Here’s what the Federal Reserve had to say yesterday about the housing market in its Beige Book summary of economic conditions:
Residential real estate activity remained generally strong, but reports that demand for homes has eased have become somewhat more common.And here’s a little more detail. The Beige Book comes out eight times a year. It’s based on surveys by the 12 regional Fed banks of businesses and other contacts in their regions.
District banks gave mixed reports on residential real estate markets. Although levels of activity appeared to remain generally high, a number of Districts indicated that demand for housing was slowing in some regions. Residential real estate activity continued to expand in Chicago, St. Louis, and Dallas, and remained strong in San Francisco. Richmond reported continued strength in housing construction, but indicated that demand was easing in some parts of the District. Minneapolis reported that home sales had slowed in some areas but were strong in others. Boston reported that homes were taking longer to sell, as did New York. Cleveland reported little growth in residential construction. Kansas City reported some easing in home sales and a growing inventory of houses for sale. Chicago also reported higher inventories of unsold homes on the market. Atlanta reported a strong increase in demand for housing in areas where evacuees from the coast were relocating, but indicated that demand for homes was moderating elsewhere in the District.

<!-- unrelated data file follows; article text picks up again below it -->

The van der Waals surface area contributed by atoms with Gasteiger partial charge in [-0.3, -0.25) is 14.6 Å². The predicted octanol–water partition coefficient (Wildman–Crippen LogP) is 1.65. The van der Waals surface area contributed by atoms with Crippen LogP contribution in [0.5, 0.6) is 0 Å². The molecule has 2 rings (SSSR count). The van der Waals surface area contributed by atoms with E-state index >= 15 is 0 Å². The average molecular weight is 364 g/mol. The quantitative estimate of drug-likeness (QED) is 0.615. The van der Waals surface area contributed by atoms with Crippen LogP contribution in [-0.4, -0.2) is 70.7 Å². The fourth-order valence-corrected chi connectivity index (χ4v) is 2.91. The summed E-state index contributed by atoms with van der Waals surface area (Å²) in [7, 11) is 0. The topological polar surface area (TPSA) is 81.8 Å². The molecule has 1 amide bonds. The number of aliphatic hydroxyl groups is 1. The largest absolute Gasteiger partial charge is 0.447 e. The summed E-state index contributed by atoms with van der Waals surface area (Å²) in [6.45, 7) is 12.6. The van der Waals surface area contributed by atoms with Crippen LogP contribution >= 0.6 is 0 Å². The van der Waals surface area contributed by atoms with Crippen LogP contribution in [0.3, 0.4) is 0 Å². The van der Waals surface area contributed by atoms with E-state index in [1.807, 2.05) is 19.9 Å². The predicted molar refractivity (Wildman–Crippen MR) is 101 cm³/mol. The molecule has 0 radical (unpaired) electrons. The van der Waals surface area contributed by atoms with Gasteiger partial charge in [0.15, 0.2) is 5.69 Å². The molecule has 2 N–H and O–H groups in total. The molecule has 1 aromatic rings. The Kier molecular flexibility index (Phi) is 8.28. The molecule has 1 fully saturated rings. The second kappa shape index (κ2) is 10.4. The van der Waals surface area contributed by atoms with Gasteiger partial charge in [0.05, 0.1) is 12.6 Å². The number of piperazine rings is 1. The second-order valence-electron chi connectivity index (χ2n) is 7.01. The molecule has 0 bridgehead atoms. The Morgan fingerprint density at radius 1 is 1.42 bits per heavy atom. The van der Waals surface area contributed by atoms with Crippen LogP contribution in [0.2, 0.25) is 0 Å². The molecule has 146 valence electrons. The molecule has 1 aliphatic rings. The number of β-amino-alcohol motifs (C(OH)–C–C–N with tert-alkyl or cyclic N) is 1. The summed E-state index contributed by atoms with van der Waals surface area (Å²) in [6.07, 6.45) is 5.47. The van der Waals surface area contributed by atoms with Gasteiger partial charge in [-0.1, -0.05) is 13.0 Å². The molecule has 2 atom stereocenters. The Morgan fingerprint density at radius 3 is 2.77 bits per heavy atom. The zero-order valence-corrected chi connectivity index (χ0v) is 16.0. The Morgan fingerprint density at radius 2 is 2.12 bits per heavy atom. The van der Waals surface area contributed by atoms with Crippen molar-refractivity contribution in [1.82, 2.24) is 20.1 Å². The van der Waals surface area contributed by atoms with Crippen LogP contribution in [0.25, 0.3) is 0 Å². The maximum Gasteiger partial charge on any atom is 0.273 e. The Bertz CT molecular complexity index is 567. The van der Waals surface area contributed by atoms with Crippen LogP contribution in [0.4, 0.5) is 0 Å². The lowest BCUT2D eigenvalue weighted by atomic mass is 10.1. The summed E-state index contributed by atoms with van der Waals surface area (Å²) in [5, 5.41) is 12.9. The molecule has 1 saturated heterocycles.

To see the summary, click here. From the summary page you can click on any of the regional banks to see more detail.
BusinessWeek editors Chris Palmeri, Prashant Gopal and Peter Coy chronicle the highs and lows of the housing and mortgage markets on their Hot Property blog. In print and online, the Hot Property team first wrote about the potential downside of lenders pushing riskier, "option ARM" mortgages and the rise in mortgage fraud back in 2005—well ahead of many other media outlets. In 2008, Hot Property bloggers finished #1 in a ranking of the world's top 100 "most powerful property people" by the British real estate website Global edge. Hot Property was named among the 25 most influential real estate blogs of 2007 by Inman News.